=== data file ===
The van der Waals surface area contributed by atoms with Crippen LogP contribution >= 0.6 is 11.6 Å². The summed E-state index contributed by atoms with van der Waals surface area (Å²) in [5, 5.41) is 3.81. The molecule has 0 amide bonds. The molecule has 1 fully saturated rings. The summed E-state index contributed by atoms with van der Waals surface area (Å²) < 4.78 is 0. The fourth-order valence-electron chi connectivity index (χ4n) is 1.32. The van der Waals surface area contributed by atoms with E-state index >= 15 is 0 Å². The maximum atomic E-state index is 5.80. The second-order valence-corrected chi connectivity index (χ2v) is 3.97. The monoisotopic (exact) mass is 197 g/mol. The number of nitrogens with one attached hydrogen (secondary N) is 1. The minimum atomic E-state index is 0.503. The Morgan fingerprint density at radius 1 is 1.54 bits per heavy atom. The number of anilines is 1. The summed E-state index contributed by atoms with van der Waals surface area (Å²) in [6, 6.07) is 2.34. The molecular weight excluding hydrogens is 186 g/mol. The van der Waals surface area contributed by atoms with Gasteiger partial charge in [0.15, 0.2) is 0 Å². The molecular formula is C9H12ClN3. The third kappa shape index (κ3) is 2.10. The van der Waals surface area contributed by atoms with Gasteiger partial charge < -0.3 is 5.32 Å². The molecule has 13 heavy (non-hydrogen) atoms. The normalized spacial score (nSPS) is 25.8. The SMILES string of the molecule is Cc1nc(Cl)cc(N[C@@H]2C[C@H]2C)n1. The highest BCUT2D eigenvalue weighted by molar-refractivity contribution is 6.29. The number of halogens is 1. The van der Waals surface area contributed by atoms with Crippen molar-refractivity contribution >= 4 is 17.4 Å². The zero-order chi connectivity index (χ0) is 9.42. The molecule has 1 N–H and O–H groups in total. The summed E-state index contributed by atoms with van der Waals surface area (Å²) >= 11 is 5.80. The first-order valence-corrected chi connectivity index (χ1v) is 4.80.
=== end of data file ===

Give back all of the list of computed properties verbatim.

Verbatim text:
The van der Waals surface area contributed by atoms with Crippen LogP contribution >= 0.6 is 11.6 Å². The summed E-state index contributed by atoms with van der Waals surface area (Å²) in [5, 5.41) is 3.81. The molecule has 0 amide bonds. The molecule has 1 fully saturated rings. The summed E-state index contributed by atoms with van der Waals surface area (Å²) < 4.78 is 0. The fourth-order valence-electron chi connectivity index (χ4n) is 1.32. The van der Waals surface area contributed by atoms with E-state index >= 15 is 0 Å². The maximum atomic E-state index is 5.80. The second-order valence-corrected chi connectivity index (χ2v) is 3.97. The monoisotopic (exact) mass is 197 g/mol. The number of nitrogens with one attached hydrogen (secondary N) is 1. The minimum atomic E-state index is 0.503. The Morgan fingerprint density at radius 1 is 1.54 bits per heavy atom. The number of anilines is 1. The summed E-state index contributed by atoms with van der Waals surface area (Å²) in [6, 6.07) is 2.34. The molecular weight excluding hydrogens is 186 g/mol. The van der Waals surface area contributed by atoms with Gasteiger partial charge in [0.15, 0.2) is 0 Å². The molecular formula is C9H12ClN3. The third kappa shape index (κ3) is 2.10. The van der Waals surface area contributed by atoms with Gasteiger partial charge < -0.3 is 5.32 Å². The molecule has 13 heavy (non-hydrogen) atoms. The normalized spacial score (nSPS) is 25.8. The SMILES string of the molecule is Cc1nc(Cl)cc(N[C@@H]2C[C@H]2C)n1. The highest BCUT2D eigenvalue weighted by molar-refractivity contribution is 6.29. The number of halogens is 1. The van der Waals surface area contributed by atoms with Crippen molar-refractivity contribution >= 4 is 17.4 Å². The zero-order chi connectivity index (χ0) is 9.42. The molecule has 1 N–H and O–H groups in total. The summed E-state index contributed by atoms with van der Waals surface area (Å²) >= 11 is 5.80. The first-order valence-corrected chi connectivity index (χ1v) is 4.80.